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• maandag 6 december 2021 01:23

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DH | Constitutional Court poses many questions about austerity measures

Constitutional Court poses many questions about austerity measures

PHILIPSBURG–The Constitutional Court during Friday’s hearing about the cases filed April 26 by the Ombudsman of St. Maarten for review of three national ordinances in connection with cuts to the employment benefits of all (semi) public sector workers posed a number of pointed questions to both parties involved in these proceedings.

The three contested national ordinances issued by the government of St. Maarten in order to meet the conditions set by the Dutch government to receive liquidity support are the Temporary National Ordinance COVID-19 cuts, the Temporary National Ordinance to amend the terms of employment of political authorities and the Temporary National Ordinance on the standardisation of top incomes and adjustment of employment conditions at (semi) public sector entities.

As the so-called “Guardian of the Constitution” the Ombudsman challenged the ordinances which it considers to be in contravention with the Constitution. Representing the Ombudsman in these proceedings, attorney-at-law Jason Rogers called on the Constitutional Court to quash all or part of the three national ordinances.

Although the specific arguments for the challenging of the individual national ordinances differ slightly, the grounds are incompatibility with Article 15 of the Constitution concerning the undisturbed enjoyment of property, and incompatibility with Article 16 of the Constitution, the equality principle.

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The right to undisturbed enjoyment of property which has been more broadly codified under the term possessions in Article 1 of the First Protocol of the European Convention on Human Rights (ECHR) includes among others salary, pension and employment benefits.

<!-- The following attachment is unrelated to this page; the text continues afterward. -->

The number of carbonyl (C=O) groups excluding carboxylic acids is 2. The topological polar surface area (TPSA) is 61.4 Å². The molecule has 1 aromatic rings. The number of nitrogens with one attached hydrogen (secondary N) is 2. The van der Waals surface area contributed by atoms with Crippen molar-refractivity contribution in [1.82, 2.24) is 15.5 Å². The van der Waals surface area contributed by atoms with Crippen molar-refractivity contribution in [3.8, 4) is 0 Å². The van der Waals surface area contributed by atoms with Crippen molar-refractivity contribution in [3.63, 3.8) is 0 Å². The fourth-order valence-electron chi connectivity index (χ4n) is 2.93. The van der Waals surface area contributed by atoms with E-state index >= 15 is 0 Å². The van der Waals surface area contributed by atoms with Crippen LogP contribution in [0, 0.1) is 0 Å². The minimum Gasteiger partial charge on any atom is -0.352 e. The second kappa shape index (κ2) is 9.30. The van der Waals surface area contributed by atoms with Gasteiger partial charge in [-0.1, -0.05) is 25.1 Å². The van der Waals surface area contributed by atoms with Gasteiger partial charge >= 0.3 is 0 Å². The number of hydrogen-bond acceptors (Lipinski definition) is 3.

The austerity measures implemented by these laws include the reduction of vacation days, the elimination of vacation allowances and any salary increases on any grounds for an indefinite period.

The Ombudsman argued that these measures are incompatible with the non-discrimination principle. The primary motive for the cuts to the employment conditions of all (semi) public sector workers, was to be in solidarity with employees outside of the public sector, who as a result of the economic downturn due to COVID-19, had to endure a reduction in salaries and/or loss of employment.

“On the one hand the national ordinances make a broad stroke by including workers from organisations/companies in which government is a (majority) shareholder and on the other hand excludes certain public sector entities. The solidarity motive and the decision on which ‘public sector’ workers to include also gives cause for concern,” according to the Ombudsman.

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Among questioned posed by the three judges of the Constitutional Court was whether government could provide a list of the public sector entities whose employees are or are to be retroactively submitted to the austerity measures.

Also, the judges wanted to know whether government had established a poverty line and whether it knows how many people are currently living under that poverty line. They also inquired about the minimum wage, unemployment benefits and other forms of social support.

The legal representative of country St. Maarten in these proceedings, attorney Richard Gibson Jr., stated that St. Maarten was “between a rock and hard place,” or “between the devil and the deep blue Caribbean Sea” as court president Jacob “Bob” Wit put it.

Gibson said there were no alternatives to the liquidity support provided by the Dutch government from the start of the coronavirus pandemic in March 2020, as alternative financing by the International Monetary Fund (IMF) or the World Bank was not possible.

Considering that austerity measures were among the conditions set by the Dutch government for liquidity support, St. Maarten had no other choice but to comply, Gibson said.

After more than four hours of hearings, court president Wit said it would consider all arguments presented by both parties.

“We are aware of the effects of these measures on many citizens, but this legal case is not about emotions but about the law,” Wit said.

The Constitutional Court will now deliberate on this case and present its judgment “within a reasonable time.” The parties involved will be notified when the judgment will be delivered.

The court president said that when the court comes to the conclusion that the contested ordinances are not in violation of the Constitution, it may still be that individual (semi) civil servants may present their objections to these ordinances in a civil court of law.

Bron: Daily Herald

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